The chaplain came to talk to us. “Your husband has been critically injured and is in surgery,” she said. “You need to get his family here as soon as you can.” We made more frantic calls. Our older daughter, Michelle, at college in Arizona. Clyde’s twin brother, Curt, and their older brother, Jerry. Our family physician, Dr. Pino. One thought kept going through my mind: Was Clyde still alive? In the background the same prayer repeated steadily like a heartbeat: Please, God, give us more time.
By 1:00 A.M. more than 100 family and friends were gathered in the waiting area. Finally a surgeon with blood on his scrubs, his deeply lined eyes just visible over his mask, emerged from the operating suite and took me aside. “Mrs. Dawson, your husband has suffered grave injuries. He’s been lacerated from his ribs to his pelvic bone back to his spine. His stomach, liver and kidneys are badly damaged. We’ve done everything we can, but he’s in a coma. I’m very sorry, but I don’t think he will make it through the night.”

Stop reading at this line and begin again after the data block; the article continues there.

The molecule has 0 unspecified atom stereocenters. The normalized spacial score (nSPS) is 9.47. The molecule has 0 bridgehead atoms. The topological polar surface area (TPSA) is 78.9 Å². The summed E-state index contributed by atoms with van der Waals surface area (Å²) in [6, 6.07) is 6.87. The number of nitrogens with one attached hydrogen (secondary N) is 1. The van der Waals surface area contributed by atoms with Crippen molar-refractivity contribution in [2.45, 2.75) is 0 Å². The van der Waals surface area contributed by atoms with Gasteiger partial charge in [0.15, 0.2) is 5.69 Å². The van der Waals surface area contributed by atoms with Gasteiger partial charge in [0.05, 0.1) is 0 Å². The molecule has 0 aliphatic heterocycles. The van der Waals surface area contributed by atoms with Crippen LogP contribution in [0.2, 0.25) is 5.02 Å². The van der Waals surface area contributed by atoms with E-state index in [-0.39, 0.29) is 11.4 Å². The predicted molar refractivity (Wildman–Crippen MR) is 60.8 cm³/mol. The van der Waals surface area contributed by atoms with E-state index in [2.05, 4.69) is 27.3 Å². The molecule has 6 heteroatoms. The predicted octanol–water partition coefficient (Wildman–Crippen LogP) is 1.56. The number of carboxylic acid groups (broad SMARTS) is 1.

All that got through to me at that moment was that Clyde was still alive. And that meant he could be healed. “I have my faith,” I said.
The doctor sighed. “You’re going to need more than that, I’m afraid,” he said.
I’d relied on my faith my entire life, taking strength in knowing that God could help me through anything. Now my husband was dying and his doctor was telling me not even God could save his life. What if it really was too late? What if there was nothing more even God could do? The prayer circling my mind continued, longer now. Please, God, give us more time. Give me whatever I need to help Clyde.